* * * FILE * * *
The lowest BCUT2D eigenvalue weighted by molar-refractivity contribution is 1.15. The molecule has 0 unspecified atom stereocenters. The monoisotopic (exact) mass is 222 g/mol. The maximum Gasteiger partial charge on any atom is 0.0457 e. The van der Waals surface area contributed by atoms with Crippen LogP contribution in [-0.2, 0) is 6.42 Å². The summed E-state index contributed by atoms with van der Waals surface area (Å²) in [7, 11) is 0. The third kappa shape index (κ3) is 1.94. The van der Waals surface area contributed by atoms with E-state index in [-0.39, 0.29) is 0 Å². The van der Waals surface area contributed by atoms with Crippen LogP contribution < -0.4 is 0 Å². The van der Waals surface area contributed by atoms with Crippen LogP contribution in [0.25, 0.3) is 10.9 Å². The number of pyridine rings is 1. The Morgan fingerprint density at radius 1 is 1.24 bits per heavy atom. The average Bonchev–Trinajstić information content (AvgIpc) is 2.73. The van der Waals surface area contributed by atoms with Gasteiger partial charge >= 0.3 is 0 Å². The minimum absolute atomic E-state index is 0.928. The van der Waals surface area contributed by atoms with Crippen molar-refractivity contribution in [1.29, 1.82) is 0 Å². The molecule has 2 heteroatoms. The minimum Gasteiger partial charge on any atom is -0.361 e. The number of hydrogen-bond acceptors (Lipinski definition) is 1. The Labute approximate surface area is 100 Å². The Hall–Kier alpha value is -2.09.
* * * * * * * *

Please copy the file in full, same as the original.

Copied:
The lowest BCUT2D eigenvalue weighted by molar-refractivity contribution is 1.15. The molecule has 0 unspecified atom stereocenters. The monoisotopic (exact) mass is 222 g/mol. The maximum Gasteiger partial charge on any atom is 0.0457 e. The van der Waals surface area contributed by atoms with Crippen LogP contribution in [-0.2, 0) is 6.42 Å². The summed E-state index contributed by atoms with van der Waals surface area (Å²) in [7, 11) is 0. The third kappa shape index (κ3) is 1.94. The van der Waals surface area contributed by atoms with E-state index in [-0.39, 0.29) is 0 Å². The van der Waals surface area contributed by atoms with Crippen LogP contribution < -0.4 is 0 Å². The van der Waals surface area contributed by atoms with Crippen LogP contribution in [0.25, 0.3) is 10.9 Å². The number of pyridine rings is 1. The Morgan fingerprint density at radius 1 is 1.24 bits per heavy atom. The average Bonchev–Trinajstić information content (AvgIpc) is 2.73. The van der Waals surface area contributed by atoms with Gasteiger partial charge >= 0.3 is 0 Å². The minimum absolute atomic E-state index is 0.928. The van der Waals surface area contributed by atoms with Crippen molar-refractivity contribution in [1.29, 1.82) is 0 Å². The molecule has 2 heteroatoms. The minimum Gasteiger partial charge on any atom is -0.361 e. The number of hydrogen-bond acceptors (Lipinski definition) is 1. The Labute approximate surface area is 100 Å². The Hall–Kier alpha value is -2.09.